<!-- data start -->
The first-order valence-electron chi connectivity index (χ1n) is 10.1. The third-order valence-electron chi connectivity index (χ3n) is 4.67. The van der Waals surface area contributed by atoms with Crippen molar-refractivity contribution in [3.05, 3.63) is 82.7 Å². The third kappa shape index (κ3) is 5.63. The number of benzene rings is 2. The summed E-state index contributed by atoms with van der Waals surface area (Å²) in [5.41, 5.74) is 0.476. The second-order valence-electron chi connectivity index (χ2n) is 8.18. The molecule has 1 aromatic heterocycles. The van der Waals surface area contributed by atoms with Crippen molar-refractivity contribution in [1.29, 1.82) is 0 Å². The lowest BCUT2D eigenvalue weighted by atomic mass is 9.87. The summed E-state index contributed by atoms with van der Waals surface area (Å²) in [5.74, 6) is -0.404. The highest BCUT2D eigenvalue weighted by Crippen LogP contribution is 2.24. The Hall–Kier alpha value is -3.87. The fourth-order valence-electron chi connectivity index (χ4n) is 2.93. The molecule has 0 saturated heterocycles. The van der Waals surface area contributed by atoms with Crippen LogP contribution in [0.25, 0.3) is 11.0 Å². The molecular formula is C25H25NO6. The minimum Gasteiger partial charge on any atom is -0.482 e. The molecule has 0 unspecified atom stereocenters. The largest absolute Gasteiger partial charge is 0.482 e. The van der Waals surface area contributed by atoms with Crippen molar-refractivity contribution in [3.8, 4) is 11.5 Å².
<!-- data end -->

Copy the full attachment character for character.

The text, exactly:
The first-order valence-electron chi connectivity index (χ1n) is 10.1. The third-order valence-electron chi connectivity index (χ3n) is 4.67. The van der Waals surface area contributed by atoms with Crippen molar-refractivity contribution in [3.05, 3.63) is 82.7 Å². The third kappa shape index (κ3) is 5.63. The number of benzene rings is 2. The summed E-state index contributed by atoms with van der Waals surface area (Å²) in [5.41, 5.74) is 0.476. The second-order valence-electron chi connectivity index (χ2n) is 8.18. The molecule has 1 aromatic heterocycles. The van der Waals surface area contributed by atoms with Crippen molar-refractivity contribution in [1.29, 1.82) is 0 Å². The lowest BCUT2D eigenvalue weighted by atomic mass is 9.87. The summed E-state index contributed by atoms with van der Waals surface area (Å²) in [5.74, 6) is -0.404. The highest BCUT2D eigenvalue weighted by Crippen LogP contribution is 2.24. The Hall–Kier alpha value is -3.87. The fourth-order valence-electron chi connectivity index (χ4n) is 2.93. The molecule has 0 saturated heterocycles. The van der Waals surface area contributed by atoms with Crippen LogP contribution in [0.25, 0.3) is 11.0 Å². The molecular formula is C25H25NO6. The minimum Gasteiger partial charge on any atom is -0.482 e. The molecule has 0 unspecified atom stereocenters. The largest absolute Gasteiger partial charge is 0.482 e. The van der Waals surface area contributed by atoms with Crippen molar-refractivity contribution in [3.8, 4) is 11.5 Å².